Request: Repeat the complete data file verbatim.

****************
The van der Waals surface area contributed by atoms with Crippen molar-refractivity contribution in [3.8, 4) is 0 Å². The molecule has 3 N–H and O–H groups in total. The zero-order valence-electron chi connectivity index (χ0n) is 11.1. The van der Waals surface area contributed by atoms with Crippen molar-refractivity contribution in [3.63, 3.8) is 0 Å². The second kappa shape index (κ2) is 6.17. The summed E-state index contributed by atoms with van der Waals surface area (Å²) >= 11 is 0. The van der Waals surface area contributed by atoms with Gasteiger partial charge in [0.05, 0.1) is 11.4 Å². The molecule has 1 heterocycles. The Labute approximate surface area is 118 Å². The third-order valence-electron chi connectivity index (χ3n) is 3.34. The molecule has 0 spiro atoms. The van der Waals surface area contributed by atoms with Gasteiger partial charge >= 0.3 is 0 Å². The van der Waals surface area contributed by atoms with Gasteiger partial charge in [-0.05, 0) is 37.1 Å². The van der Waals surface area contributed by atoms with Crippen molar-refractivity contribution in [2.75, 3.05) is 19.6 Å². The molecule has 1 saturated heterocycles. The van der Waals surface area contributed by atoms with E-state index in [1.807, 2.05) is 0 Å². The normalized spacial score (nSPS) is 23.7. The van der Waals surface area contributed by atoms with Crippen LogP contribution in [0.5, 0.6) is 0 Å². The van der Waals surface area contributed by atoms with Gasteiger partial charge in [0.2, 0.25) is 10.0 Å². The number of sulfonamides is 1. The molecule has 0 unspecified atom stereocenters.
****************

The van der Waals surface area contributed by atoms with Crippen molar-refractivity contribution in [3.8, 4) is 0 Å². The molecule has 3 N–H and O–H groups in total. The zero-order valence-electron chi connectivity index (χ0n) is 11.1. The van der Waals surface area contributed by atoms with Crippen molar-refractivity contribution in [3.63, 3.8) is 0 Å². The second kappa shape index (κ2) is 6.17. The summed E-state index contributed by atoms with van der Waals surface area (Å²) >= 11 is 0. The van der Waals surface area contributed by atoms with Gasteiger partial charge in [0.05, 0.1) is 11.4 Å². The molecule has 1 heterocycles. The Labute approximate surface area is 118 Å². The third-order valence-electron chi connectivity index (χ3n) is 3.34. The molecule has 0 spiro atoms. The van der Waals surface area contributed by atoms with Gasteiger partial charge >= 0.3 is 0 Å². The van der Waals surface area contributed by atoms with Gasteiger partial charge in [-0.05, 0) is 37.1 Å². The van der Waals surface area contributed by atoms with Crippen molar-refractivity contribution in [2.75, 3.05) is 19.6 Å². The molecule has 1 saturated heterocycles. The van der Waals surface area contributed by atoms with E-state index in [1.807, 2.05) is 0 Å². The normalized spacial score (nSPS) is 23.7. The van der Waals surface area contributed by atoms with Crippen LogP contribution in [0.5, 0.6) is 0 Å². The van der Waals surface area contributed by atoms with Gasteiger partial charge in [0.2, 0.25) is 10.0 Å². The number of sulfonamides is 1. The molecule has 0 unspecified atom stereocenters.